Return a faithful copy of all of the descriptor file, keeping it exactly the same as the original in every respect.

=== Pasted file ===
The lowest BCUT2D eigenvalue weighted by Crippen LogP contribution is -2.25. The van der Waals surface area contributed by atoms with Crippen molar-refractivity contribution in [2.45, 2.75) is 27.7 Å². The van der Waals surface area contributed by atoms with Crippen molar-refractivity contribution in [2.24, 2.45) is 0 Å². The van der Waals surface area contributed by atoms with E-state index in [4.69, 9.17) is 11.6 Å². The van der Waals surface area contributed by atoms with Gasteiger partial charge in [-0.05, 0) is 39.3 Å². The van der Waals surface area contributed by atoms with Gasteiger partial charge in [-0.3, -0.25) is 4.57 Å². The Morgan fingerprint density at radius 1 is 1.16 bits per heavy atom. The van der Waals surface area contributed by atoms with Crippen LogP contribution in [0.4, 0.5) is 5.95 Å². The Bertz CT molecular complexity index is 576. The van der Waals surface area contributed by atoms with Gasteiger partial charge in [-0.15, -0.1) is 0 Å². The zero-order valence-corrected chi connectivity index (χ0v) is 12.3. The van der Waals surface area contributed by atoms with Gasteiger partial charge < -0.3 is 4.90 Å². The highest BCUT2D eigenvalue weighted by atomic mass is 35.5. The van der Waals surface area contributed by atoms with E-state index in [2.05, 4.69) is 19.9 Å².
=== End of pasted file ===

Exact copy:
The lowest BCUT2D eigenvalue weighted by Crippen LogP contribution is -2.25. The van der Waals surface area contributed by atoms with Crippen molar-refractivity contribution in [2.45, 2.75) is 27.7 Å². The van der Waals surface area contributed by atoms with Crippen molar-refractivity contribution in [2.24, 2.45) is 0 Å². The van der Waals surface area contributed by atoms with E-state index in [4.69, 9.17) is 11.6 Å². The van der Waals surface area contributed by atoms with Gasteiger partial charge in [-0.05, 0) is 39.3 Å². The van der Waals surface area contributed by atoms with Gasteiger partial charge in [-0.3, -0.25) is 4.57 Å². The Morgan fingerprint density at radius 1 is 1.16 bits per heavy atom. The van der Waals surface area contributed by atoms with Crippen LogP contribution in [0.4, 0.5) is 5.95 Å². The Bertz CT molecular complexity index is 576. The van der Waals surface area contributed by atoms with Gasteiger partial charge in [-0.15, -0.1) is 0 Å². The zero-order valence-corrected chi connectivity index (χ0v) is 12.3. The van der Waals surface area contributed by atoms with Gasteiger partial charge < -0.3 is 4.90 Å². The highest BCUT2D eigenvalue weighted by atomic mass is 35.5. The van der Waals surface area contributed by atoms with E-state index in [2.05, 4.69) is 19.9 Å².